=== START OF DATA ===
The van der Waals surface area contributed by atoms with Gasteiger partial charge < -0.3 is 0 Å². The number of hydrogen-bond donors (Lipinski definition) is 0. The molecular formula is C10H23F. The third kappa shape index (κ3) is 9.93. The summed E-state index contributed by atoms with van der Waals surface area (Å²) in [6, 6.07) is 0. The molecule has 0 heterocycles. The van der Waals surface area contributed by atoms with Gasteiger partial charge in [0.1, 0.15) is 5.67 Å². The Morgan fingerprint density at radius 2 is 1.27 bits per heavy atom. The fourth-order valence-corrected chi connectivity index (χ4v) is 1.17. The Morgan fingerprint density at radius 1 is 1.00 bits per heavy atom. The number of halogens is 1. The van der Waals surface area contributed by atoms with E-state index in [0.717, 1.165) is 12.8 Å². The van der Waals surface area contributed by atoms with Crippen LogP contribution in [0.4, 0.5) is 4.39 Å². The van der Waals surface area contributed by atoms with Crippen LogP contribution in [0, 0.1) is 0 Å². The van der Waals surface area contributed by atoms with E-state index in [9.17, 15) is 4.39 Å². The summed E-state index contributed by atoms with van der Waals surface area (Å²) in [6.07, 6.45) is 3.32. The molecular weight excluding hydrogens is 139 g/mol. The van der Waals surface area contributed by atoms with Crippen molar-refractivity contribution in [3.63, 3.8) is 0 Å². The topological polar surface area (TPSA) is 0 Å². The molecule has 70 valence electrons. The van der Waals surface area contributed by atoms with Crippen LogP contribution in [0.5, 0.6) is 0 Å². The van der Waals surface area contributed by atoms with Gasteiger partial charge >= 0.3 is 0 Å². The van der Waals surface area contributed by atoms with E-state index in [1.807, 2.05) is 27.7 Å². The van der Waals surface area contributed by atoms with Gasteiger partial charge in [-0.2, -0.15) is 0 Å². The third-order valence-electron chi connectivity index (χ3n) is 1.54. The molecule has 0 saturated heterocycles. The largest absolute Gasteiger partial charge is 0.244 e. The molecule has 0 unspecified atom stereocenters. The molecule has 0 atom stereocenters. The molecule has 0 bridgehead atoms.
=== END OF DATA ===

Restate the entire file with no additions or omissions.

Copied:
The van der Waals surface area contributed by atoms with Gasteiger partial charge < -0.3 is 0 Å². The number of hydrogen-bond donors (Lipinski definition) is 0. The molecular formula is C10H23F. The third kappa shape index (κ3) is 9.93. The summed E-state index contributed by atoms with van der Waals surface area (Å²) in [6, 6.07) is 0. The molecule has 0 heterocycles. The van der Waals surface area contributed by atoms with Gasteiger partial charge in [0.1, 0.15) is 5.67 Å². The Morgan fingerprint density at radius 2 is 1.27 bits per heavy atom. The fourth-order valence-corrected chi connectivity index (χ4v) is 1.17. The Morgan fingerprint density at radius 1 is 1.00 bits per heavy atom. The number of halogens is 1. The van der Waals surface area contributed by atoms with E-state index in [0.717, 1.165) is 12.8 Å². The van der Waals surface area contributed by atoms with Crippen LogP contribution in [0.4, 0.5) is 4.39 Å². The van der Waals surface area contributed by atoms with Crippen LogP contribution in [0, 0.1) is 0 Å². The van der Waals surface area contributed by atoms with E-state index in [9.17, 15) is 4.39 Å². The summed E-state index contributed by atoms with van der Waals surface area (Å²) in [6.07, 6.45) is 3.32. The molecular weight excluding hydrogens is 139 g/mol. The van der Waals surface area contributed by atoms with Crippen molar-refractivity contribution in [3.63, 3.8) is 0 Å². The topological polar surface area (TPSA) is 0 Å². The molecule has 70 valence electrons. The van der Waals surface area contributed by atoms with Crippen LogP contribution in [0.5, 0.6) is 0 Å². The van der Waals surface area contributed by atoms with Gasteiger partial charge >= 0.3 is 0 Å². The van der Waals surface area contributed by atoms with E-state index in [1.807, 2.05) is 27.7 Å². The van der Waals surface area contributed by atoms with Gasteiger partial charge in [-0.2, -0.15) is 0 Å². The third-order valence-electron chi connectivity index (χ3n) is 1.54. The molecule has 0 saturated heterocycles. The largest absolute Gasteiger partial charge is 0.244 e. The molecule has 0 unspecified atom stereocenters. The molecule has 0 atom stereocenters. The molecule has 0 bridgehead atoms.